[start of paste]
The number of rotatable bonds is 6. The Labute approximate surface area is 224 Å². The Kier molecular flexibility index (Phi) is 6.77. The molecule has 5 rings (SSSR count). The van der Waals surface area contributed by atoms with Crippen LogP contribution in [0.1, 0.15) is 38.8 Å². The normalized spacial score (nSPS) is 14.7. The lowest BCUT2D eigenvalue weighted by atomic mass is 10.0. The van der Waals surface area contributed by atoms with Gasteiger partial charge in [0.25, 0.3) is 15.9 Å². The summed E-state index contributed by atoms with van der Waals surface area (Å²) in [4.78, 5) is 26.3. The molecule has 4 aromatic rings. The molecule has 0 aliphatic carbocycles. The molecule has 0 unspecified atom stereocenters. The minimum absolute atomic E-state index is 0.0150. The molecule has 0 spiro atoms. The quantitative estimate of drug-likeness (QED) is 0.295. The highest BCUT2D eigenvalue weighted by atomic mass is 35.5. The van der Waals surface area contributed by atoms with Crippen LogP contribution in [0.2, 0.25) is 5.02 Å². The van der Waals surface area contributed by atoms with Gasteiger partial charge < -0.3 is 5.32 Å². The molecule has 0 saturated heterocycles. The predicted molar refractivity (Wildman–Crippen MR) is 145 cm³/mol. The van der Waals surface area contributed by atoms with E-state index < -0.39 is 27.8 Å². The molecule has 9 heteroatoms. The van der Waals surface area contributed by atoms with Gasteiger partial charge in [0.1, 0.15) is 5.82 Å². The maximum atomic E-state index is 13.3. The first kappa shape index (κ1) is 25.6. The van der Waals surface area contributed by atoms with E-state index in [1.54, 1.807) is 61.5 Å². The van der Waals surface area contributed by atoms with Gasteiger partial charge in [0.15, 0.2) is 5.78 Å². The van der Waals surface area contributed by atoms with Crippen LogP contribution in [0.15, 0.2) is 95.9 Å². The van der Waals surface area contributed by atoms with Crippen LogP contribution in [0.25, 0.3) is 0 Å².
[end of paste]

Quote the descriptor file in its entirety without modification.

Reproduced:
The number of rotatable bonds is 6. The Labute approximate surface area is 224 Å². The Kier molecular flexibility index (Phi) is 6.77. The molecule has 5 rings (SSSR count). The van der Waals surface area contributed by atoms with Crippen LogP contribution in [0.1, 0.15) is 38.8 Å². The normalized spacial score (nSPS) is 14.7. The lowest BCUT2D eigenvalue weighted by atomic mass is 10.0. The van der Waals surface area contributed by atoms with Gasteiger partial charge in [0.25, 0.3) is 15.9 Å². The summed E-state index contributed by atoms with van der Waals surface area (Å²) in [4.78, 5) is 26.3. The molecule has 4 aromatic rings. The molecule has 0 aliphatic carbocycles. The molecule has 0 unspecified atom stereocenters. The minimum absolute atomic E-state index is 0.0150. The molecule has 0 spiro atoms. The quantitative estimate of drug-likeness (QED) is 0.295. The highest BCUT2D eigenvalue weighted by atomic mass is 35.5. The van der Waals surface area contributed by atoms with Crippen LogP contribution in [0.2, 0.25) is 5.02 Å². The van der Waals surface area contributed by atoms with Gasteiger partial charge < -0.3 is 5.32 Å². The molecule has 0 saturated heterocycles. The predicted molar refractivity (Wildman–Crippen MR) is 145 cm³/mol. The van der Waals surface area contributed by atoms with E-state index < -0.39 is 27.8 Å². The molecule has 9 heteroatoms. The van der Waals surface area contributed by atoms with Gasteiger partial charge in [0.1, 0.15) is 5.82 Å². The maximum atomic E-state index is 13.3. The first kappa shape index (κ1) is 25.6. The van der Waals surface area contributed by atoms with E-state index in [1.54, 1.807) is 61.5 Å². The van der Waals surface area contributed by atoms with Gasteiger partial charge in [0.15, 0.2) is 5.78 Å². The van der Waals surface area contributed by atoms with Crippen LogP contribution in [0.15, 0.2) is 95.9 Å². The van der Waals surface area contributed by atoms with Crippen LogP contribution in [0.25, 0.3) is 0 Å².